Read In Between Online

Authors: Jenny B. Jones

Tags: #drama, #foster care, #friendship, #YA, #Christian fiction, #Texas, #theater

In Between (6 page)

BOOK: In Between
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M
illie Scott’s mother
is the definition of evil.

Maxine Simmons is a gum-smacking, energy-drink-guzzling, wheelie-popping demon.

And we arrive just in time to see her trying on bathing suits for the cruise. Ew. I know when I close my eyes tonight, I will still see her parading around in various styles of spandex one pieces. She was going to show us her bikini possibilities, but Mrs. Scott stopped her.

“Mother, when we went shopping last week, we bought you a few cover-ups. Where are those?”

Mrs. Scott and I are both staring at the black number her mother is modeling. The suit is all black, except for a huge orange tropical flower on the front. It looks like an orchid is getting ready to swallow Mrs. Scott’s mom at any moment.

“Hah! Cover-ups are for old people. I got good legs. No need to deprive the world of these gams.” The woman does some sort of Rockettes kick, then looks at her audience for affirmation and realizes for the first time during this fifteen-minute glamour show that I am in the room.

“Who are you again?”

“Mother, this is Katie. Katie Parker. She’s the girl we’ve been telling you about.”

Mrs. Simmons, or Mad Maxine, as I think I will refer to her, plants her bathing-suit-clad body right in front of me and looks me in the eyes for a full minute. One uncomfortably long minute. A weaker girl would be crying at this point. She’s that intimidating.

Or crazy.

“Like I told you, Katie arrived yesterday, and we got her all settled in. Then today we went shopping. We’ve had a great time, haven’t we Katie?”

Mrs. Scott tries to make casual conversation, but her mother ignores her. Mrs. Simmons’s eyes pin me in place.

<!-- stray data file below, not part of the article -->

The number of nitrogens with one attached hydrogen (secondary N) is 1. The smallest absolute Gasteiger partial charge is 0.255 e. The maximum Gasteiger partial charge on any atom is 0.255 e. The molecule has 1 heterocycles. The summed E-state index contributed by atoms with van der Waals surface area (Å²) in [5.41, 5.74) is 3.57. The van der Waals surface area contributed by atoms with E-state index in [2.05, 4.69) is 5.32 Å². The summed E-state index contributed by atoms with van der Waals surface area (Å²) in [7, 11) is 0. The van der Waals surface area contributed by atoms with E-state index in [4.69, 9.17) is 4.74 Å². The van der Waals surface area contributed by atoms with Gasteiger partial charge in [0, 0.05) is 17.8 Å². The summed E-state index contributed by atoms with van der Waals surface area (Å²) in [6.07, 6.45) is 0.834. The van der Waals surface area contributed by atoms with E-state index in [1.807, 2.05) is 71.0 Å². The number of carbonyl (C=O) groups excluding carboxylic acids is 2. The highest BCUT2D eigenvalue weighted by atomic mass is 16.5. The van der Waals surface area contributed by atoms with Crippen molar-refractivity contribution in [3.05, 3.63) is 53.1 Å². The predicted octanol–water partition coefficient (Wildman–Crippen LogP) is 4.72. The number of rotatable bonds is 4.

“I got these legs from dancing. I was a Vegas showgirl back in the day. I’ve danced with Sinatra, Ol’ Blue Eyes himself. When I was not much older than you, I could dance the tango with a forty-pound headdress on my head.”

Mrs. Simmons looks at me like
top that
, and I honestly have no response. Um, one time in the third grade I ate glue? I mean, seriously, what do you say to this?

“That’s great, Mrs. Simmons.”

“Later I’d go on USO tours, and I’d dance on stage for the soldiers from dawn ’til dusk, with no rest in between.”

Her face is now even closer to mine. I can smell her spearmint gum. I nod a few times then look over at Mrs. Scott for help. I see my foster mom is now on the other side of the room, taking things out of Mad Maxine’s suitcase and replacing them with other clothing choices. I try to will Mrs. Scott to look my way and make eye contact. I send her telepathic messages.
Save me. Save me from your crazy mother.

“And I met a soldier and married him. Davis Simmons knew a good thing when he saw it.” Mad Maxine backs up just enough to pop her gum. “And I had three children, Millie being my third, and you know what, little girl?”

“Um . . .” I gulp. “No.”

“I still got it. That’s right. The body is a temple, and I have got myself a tem-
ple
. And until I am wearing adult diapers and being spoon fed, I will clothe myself in whatever I want. Are we clear?”

And before I can respond, Mad Maxine snaps her head toward her daughter. Millie’s eyes bug out. She shuts her mother’s suitcase and wisely takes a step back.

Smart woman, my foster mother.

“Do I look like I need help picking out what to wear for my cruise, Millie?”

Oh, no. Please don’t fight. Not in front of the child.

“What about you, little missy? Do you think I look like I don’t have enough sense to dress myself?”

Oh, if I could only click my heels together and be home. Before I know it, Mad Maxine has my chin in her claw.

“Well, do you?”

“No, ma’am.”

“Ha!” With a satisfied cackle, she releases me to take a swig of her nearby energy drink. The label reads:
Super-Charged Cola
. This woman shouldn’t even be allowed to be within sniffing distance of caffeine.

“Mother, I just think you should pack more of a variety of clothing. You never know what the weather will do. Remember that time you went to Jamaica, and there was a hurricane?”

Yeah, and she probably jumped on her broomstick and rode right out of it.